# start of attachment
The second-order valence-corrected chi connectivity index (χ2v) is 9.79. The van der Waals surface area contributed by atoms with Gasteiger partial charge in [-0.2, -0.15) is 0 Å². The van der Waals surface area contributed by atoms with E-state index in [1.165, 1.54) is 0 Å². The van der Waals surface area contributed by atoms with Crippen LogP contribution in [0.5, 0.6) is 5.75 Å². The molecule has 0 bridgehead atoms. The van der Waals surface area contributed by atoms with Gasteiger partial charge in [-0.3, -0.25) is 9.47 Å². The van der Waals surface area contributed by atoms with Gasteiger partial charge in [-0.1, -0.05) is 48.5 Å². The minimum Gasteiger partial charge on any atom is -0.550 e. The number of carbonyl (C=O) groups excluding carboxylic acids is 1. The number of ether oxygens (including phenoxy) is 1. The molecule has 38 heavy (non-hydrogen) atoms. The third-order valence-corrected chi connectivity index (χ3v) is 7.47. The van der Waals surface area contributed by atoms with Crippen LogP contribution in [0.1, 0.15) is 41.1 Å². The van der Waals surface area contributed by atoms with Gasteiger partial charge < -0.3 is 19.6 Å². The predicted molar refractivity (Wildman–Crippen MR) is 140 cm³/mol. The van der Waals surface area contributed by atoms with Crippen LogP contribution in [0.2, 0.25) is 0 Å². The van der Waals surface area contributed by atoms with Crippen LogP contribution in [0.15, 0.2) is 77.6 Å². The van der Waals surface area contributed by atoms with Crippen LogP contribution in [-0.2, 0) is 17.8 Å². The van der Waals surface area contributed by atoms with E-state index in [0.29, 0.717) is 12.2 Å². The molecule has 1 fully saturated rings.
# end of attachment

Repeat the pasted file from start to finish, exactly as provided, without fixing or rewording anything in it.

The second-order valence-corrected chi connectivity index (χ2v) is 9.79. The van der Waals surface area contributed by atoms with Gasteiger partial charge in [-0.2, -0.15) is 0 Å². The van der Waals surface area contributed by atoms with E-state index in [1.165, 1.54) is 0 Å². The van der Waals surface area contributed by atoms with Crippen LogP contribution in [0.5, 0.6) is 5.75 Å². The molecule has 0 bridgehead atoms. The van der Waals surface area contributed by atoms with Gasteiger partial charge in [-0.3, -0.25) is 9.47 Å². The van der Waals surface area contributed by atoms with Gasteiger partial charge in [-0.1, -0.05) is 48.5 Å². The minimum Gasteiger partial charge on any atom is -0.550 e. The number of carbonyl (C=O) groups excluding carboxylic acids is 1. The number of ether oxygens (including phenoxy) is 1. The molecule has 38 heavy (non-hydrogen) atoms. The third-order valence-corrected chi connectivity index (χ3v) is 7.47. The van der Waals surface area contributed by atoms with Crippen LogP contribution in [0.1, 0.15) is 41.1 Å². The van der Waals surface area contributed by atoms with Gasteiger partial charge < -0.3 is 19.6 Å². The predicted molar refractivity (Wildman–Crippen MR) is 140 cm³/mol. The van der Waals surface area contributed by atoms with Crippen LogP contribution in [0.2, 0.25) is 0 Å². The van der Waals surface area contributed by atoms with Crippen LogP contribution in [0.15, 0.2) is 77.6 Å². The van der Waals surface area contributed by atoms with Crippen LogP contribution in [-0.2, 0) is 17.8 Å². The van der Waals surface area contributed by atoms with E-state index in [0.29, 0.717) is 12.2 Å². The molecule has 1 fully saturated rings.